Job

Job 8-11

As Job closed his reply to Eliphaz, he made the confession, "I have sinned," realizing that God is the Observer of mankind. We might have expected that Bildad, as he began to speak, would have made some allusion to this, but he does not appear to do so. Instead he accused him of uttering words like the blowing of a strong wind, and, to maintain the rightness of all God's judgments, he insinuated that Job's children must have been cast away as the penalty of their transgression. This mus...

Job 12-14

The tone of extreme dogmatism so noticeable in Zophar's utterance, no doubt prompted Job to begin his reply on a very sarcastic note. His words, "No doubt but ye are the people, and wisdom shall die with you," have almost passed into a proverb, to be used against the dogmatism of self-conceit. He claimed to have understanding equal to his friends, and in verse 5 he reminded them that he, who was in this slippery place, shone like a warning lamp, only to be despised by those who were in e...

Job 15-21

The second speech of Eliphaz is recorded in Job 15, and in it we can detect an increased tone of severity. The friends had come intending to comfort, but their efforts in that direction soon got diverted into argument; their tempers rose and bitterness spoiled their spirits, as each argued to establish his own point of view. How often through the centuries has this tragedy, ending in dissension and division, marred the testimony of God-fearing folk, even down to our own day. Thi...

Job 22-31

The outspoken way in which Job had told his friends, that the comfort they had offered was untrue and valueless, rather naturally moved Eliphaz to begin his third speech on a still more bitter note. Job certainly had been defending his own character, but did he confer any profit or benefit on the Almighty by the righteousness and perfection that he claimed? And would God enter into judgment with him as though he were His equal? There could be but one answer to these questions, and it wo...

Job 32-34

Silence having fallen upon all four disputants, a fresh speaker appeared, and he too is introduced to us in a way that shows we are considering a history and not a romance. He was descended from Buz, who was a nephew of Abraham, as Genesis 22: 21 shows. In those early days after the flood, when population was small, the duplication of names would not be common. Now Elihu is a name with a meaning, which is given to us as, "God Himself." If we bear this in mind, and then read verse 6 ...

Job 35-37

It would seem that at this point Elihu paused again, and no answer being forthcoming, he proceeded further to expose the drift of Job's arguments. In claiming that he had committed no sin that called for the enduring of such extreme sufferings as had come upon him, he had elevated his own righteousness above God's, and inferred that there was no profit in a life of piety. The answer to this would be of profit to Job's companions as well as himself. The answer Elihu gave was based up...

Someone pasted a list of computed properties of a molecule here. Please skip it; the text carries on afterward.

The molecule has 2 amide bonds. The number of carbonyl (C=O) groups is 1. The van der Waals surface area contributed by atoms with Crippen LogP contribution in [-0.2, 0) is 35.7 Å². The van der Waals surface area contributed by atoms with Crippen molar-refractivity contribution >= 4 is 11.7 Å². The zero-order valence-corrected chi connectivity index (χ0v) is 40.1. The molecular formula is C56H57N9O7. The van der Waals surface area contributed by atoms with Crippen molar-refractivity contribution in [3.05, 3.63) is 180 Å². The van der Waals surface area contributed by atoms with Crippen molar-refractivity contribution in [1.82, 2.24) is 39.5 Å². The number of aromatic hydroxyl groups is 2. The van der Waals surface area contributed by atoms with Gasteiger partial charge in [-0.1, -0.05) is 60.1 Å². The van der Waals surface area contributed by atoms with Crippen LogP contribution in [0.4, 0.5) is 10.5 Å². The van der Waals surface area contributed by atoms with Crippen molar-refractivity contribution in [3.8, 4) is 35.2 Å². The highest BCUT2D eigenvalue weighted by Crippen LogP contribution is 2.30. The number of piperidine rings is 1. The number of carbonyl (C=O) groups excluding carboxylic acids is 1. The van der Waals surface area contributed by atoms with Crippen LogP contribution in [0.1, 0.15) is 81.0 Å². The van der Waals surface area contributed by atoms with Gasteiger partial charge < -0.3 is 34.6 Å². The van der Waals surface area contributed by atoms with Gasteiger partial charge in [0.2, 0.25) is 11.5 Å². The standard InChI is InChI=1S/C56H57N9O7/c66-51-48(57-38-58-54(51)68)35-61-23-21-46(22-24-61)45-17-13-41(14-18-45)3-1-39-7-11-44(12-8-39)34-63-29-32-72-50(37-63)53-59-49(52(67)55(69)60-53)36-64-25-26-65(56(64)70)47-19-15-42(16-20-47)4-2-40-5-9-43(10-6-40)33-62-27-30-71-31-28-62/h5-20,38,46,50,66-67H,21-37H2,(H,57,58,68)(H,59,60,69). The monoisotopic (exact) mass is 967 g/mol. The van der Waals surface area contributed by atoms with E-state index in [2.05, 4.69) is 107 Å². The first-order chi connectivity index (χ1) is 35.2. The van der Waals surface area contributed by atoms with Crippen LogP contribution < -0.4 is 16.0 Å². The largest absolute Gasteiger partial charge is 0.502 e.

Job 38-41

Taking the place of the "interpreter" of God's ways, that Job might recognize what "uprightness" demanded, Elihu closed his discourse on the lofty theme of the majesty and the justice of God, so the moment had come for Divine intervention. He is God, and Almighty, as the closing verses of Job 37 declared: He is also Jehovah, and He spoke out of the whirlwind, to which Elihu had also alluded. It is remarkable too that Elihu had spoken of the "noise," or "roar" of "His voice." Wind i...

Fruit or Root? - Some Thoughts upon Job's "Ditch"

We have in the verses before us, no doubt, a typical case of how the Lord makes sin to serve Him. God has His hand upon all, and God makes all things serve Him. "He makes the wrath of man to praise Him, and the remainder of wrath He restrains" (Ps. 76:10). He does not permit one particle of the wrath of man anywhere which He cannot make to praise Him. That is, He makes sin serve Him. It does not, in the least, alter the nature of sin - it does not make it less hateful; but it makes God what He s...

Lecture 6 - The Psalm-Books, Gospels, and Acts

The Psalm-Books We are now, beloved brethren, to examine that division of the Old Testament which stands last in all Hebrew Bibles, and last in our Lord's words in the last chapter of Luke, "the law of Moses, the prophets, and the psalms." He does not use indeed the Jewish term for this last division, which was called by the Jews (vaguely enough), "the writings," or "Scriptures," - Kethubim; and we have no certain proof that He meant to speak of more than the actual book of P...

Job's Concern: A Timely Word For Christian Parents

Job is given God's highest commendation. God said of Job, ‘There is none like him on the earth, a blameless and upright man, one who fears God and shuns evil’, Job 1. 8. Surely such a man taught his children to fear God and to do what is right. He should have expected all of his children to become godly adults, a credit to their father and mother. We all can tend to become determinist in our philosophy, feeling that proper training will guarantee moral, responsible adults. We tend to fe...
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